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Observations on some Orations ascribed to Cicero, No. 11. 11

J. MARKLANDI Notæ aliquot in Horatium, a Margine

descriptæ Exemplaris, quod olim penes eum fuit, HORATII

BentLEIANI; et nunc primum in lucem prolatæ ...... 12

Notice of LE PHILOLOGUE, ou Recherches Historiques,

Militaires, Géographiques, Grammaticales, Lexicologiques,

&c. Par J. B. GAL, No. I. ....

135

J. STACKHOUSır Emendationes in Ælian. H. A. No. iv, 139

Colonel LEAKE's Remarks on the Trojan Controversy

On Mr. Bellamy's New Translation of the Bible.......... 151

On the Origin of the term Middle, as applied to the Greek

Verb, and the errors of Kuster, Wolle, Fischer, and H.

Stephens, noticed, No. 11. E. H. BARKER

157

Cambridge Tripos.-On BEDDOES's Factitious Air applied

to the Case of Consumptions

.. 165

G. HERMANNI Censura in Novam Editionem STEPHA-

NIANI THESAURI Gr. LONDINENSEM

... 169

Cambridge Prizes, for 1818.-Greek: In obitum Illust.

Princip. Caroletta Augusta, Georgii Wall. Princ. filia.

Epigrammata, Gr. and Lat.: Magna civitas, magna soli-

tudo. · Senarii Græci, Præmio Porsoniano quotannis pro-

posito dignati : Wolsey to Cromwell

... 193

ADVERSARIA LITERARIA, No. XVIII.-The Ænigma, by

Lord BYRON.--Letter of Dr. JOHNSON, not' published
in any collection of his works.-Two Letters of EVELYN
to Dr. BENTLEY.- Translation of a passage in Tacitus,

by the late Mr. Pitt.-On a peculiar signification of

the words δέμας and σώμα

.198

Biblical Criticism. By J. BELLAMY •

Literary Intelligence

i 204

Notes to Correspondents

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ON THE SCIENCE
OF THE EGYPTIANS AND CHALDEANS.

Part IV.-[Continued from No. XXXIII. p. 29.]

Τους μεν Αιγυπτίους πάντας ιατρούς ακούομεν είναι. I now propose to make a few remarks on the medical knowledge of the Egyptians. This task would no doubt have been executed much better by a member of the profession than by me; but per haps it is not necessary to belong to the Royal College of Physicians, or to be entered at Apothecaries' Hall, to say all that can be said of the practice of Petosiris, or of the pharmacopoeia of Nechepsus.

The Priests of Egypt attributed to the Gods both the causes and the cures of diseases. Six volumes appertaining to the medical art were yet believed in the time of Clemens Alexandrinus to be fragments of the mighty compilation, in which Hermes Trismegistus, the companion of Osiris, was said to have treated of all the sciences. The Goddess Isis, if we choose to believe Diodorus Siculus, revealed to mankind the secrets of Pharmacy; and instructed her son Horus, not only in the method of curing diseases, but in the more hazardous art of predicting them. In the age of Homer, the God Paion, or Paicon, appears to have been considered as the founder of medical learning in Egypt. (Odyss. A.) The Greeks believed Æsculapius to have been a pative of Epidaurus; but the Phænicians held him to have been one of the eight Cabiri, who were probably the same with the eight great Gods of Egypt. VOL. XVII. Cl. Jl. NO. XXXV.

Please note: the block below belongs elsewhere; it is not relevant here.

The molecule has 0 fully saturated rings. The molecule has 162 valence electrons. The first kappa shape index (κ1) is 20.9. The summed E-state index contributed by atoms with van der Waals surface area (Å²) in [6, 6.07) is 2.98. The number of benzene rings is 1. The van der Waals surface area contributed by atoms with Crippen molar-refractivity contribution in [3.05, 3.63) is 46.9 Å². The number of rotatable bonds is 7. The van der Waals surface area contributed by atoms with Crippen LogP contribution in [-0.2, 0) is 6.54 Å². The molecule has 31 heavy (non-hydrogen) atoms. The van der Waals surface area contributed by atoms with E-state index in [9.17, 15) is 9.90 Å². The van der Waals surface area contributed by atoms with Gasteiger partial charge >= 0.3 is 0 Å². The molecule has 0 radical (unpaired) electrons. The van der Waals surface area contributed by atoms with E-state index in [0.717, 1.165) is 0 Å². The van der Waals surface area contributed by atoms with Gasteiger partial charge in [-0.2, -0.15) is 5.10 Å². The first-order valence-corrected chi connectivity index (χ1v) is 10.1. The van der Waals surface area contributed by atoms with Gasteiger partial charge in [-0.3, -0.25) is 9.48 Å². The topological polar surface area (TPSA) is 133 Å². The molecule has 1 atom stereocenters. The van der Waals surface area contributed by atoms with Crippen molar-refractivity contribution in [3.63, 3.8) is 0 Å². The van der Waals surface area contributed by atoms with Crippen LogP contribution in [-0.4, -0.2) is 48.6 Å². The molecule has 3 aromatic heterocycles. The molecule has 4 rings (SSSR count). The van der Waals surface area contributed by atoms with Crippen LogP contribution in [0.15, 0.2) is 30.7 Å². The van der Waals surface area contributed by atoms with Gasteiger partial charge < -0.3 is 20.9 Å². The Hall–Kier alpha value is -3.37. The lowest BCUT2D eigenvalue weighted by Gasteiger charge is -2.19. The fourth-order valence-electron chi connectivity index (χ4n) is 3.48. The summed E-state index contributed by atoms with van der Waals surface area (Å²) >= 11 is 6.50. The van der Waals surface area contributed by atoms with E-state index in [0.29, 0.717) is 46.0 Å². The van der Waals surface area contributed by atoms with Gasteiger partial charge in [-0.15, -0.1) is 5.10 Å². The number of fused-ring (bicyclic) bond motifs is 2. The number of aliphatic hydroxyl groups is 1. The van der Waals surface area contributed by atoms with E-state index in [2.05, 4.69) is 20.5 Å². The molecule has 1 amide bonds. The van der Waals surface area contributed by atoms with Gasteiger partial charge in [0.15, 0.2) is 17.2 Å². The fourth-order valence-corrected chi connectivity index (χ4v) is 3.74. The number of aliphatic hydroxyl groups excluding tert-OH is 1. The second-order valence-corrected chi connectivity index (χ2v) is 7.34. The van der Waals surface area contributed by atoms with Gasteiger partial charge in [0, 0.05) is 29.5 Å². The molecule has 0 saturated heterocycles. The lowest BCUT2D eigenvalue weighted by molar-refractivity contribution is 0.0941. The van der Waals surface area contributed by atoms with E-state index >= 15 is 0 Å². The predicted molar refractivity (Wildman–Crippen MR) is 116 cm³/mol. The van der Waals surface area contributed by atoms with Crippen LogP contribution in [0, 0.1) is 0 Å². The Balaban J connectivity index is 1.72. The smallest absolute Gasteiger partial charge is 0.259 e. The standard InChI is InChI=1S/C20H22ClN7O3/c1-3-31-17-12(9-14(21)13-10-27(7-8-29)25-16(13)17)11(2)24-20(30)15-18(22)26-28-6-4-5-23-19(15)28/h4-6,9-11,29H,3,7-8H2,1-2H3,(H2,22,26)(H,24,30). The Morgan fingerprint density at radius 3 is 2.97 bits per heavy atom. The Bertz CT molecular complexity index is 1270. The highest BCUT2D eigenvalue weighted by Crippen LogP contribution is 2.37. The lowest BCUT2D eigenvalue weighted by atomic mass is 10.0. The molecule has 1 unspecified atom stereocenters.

A

That the ancients should have attributed the causes and cures of maladies to their Gods, can scarcely excite our surprise ; and we ought at least to do justice to the piety, which inspired this belief. We cannot however but admire the simplicity of some of the Greeks, who have literally repeated as they seem to have literally believed, the traditions of the Egyptians, concerning the origin of the medical science. Diodorus relates with all possible gravity, that the sick, who received the advice of Isis, received it in their dreams. Neither perhaps can we hear without wonder from the polished Xenophon, and, what is yet more extraordinary, from Cyrillus, a father of the Church, that the medical instructors of Æsculapius were no Doctors of Sidon or Memphis, but Chiron the centaur, and Apis the sacred os. Let us then consent

upon this subject, at least, to admit that the ancient orientalists often spoke allegorically. If they attributed the causes and the cures of maladies to their Gods, they did not hold those Gods to be merely deified mortals. The popular religion of the Egyptians was Tsabaism, characterised by some national peculiarities, and degraded by many absurd and vulgar superstitions, but not differing in its principles from that worship of the host of heaven, and of the personified powers of nature, which was the common practice of all the East. Thus it may have happened that the Egyptians did not wander very far from the truth, while they generally ascribed the loss or recovery of health, to the interference of their Gods, or, in other words, to the agency of natural

causes.

Of the medical knowledge of the Egyptians in the early periods of their history, little is known, and therefore little ought to be said. If the translators of the bible have properly rendered the word rephaim, there existed physicians in the days of Jacob. The testimony of Homer comes six centuries after that of the Hebrew Legislator, but it proves that in his time the Egyptians were considered as a people generally and eminently skilled in medicine.

Ιατρός δε έκαστος επιστάμενος περί πάντων

'Ανθρώπων, ή γαρ Παιήονός έστι γενέθλη. Odyss. 4. About 660 years before our æra forished a king of Egypt named Nechepsus. This prince, according to Julius Firmicus,

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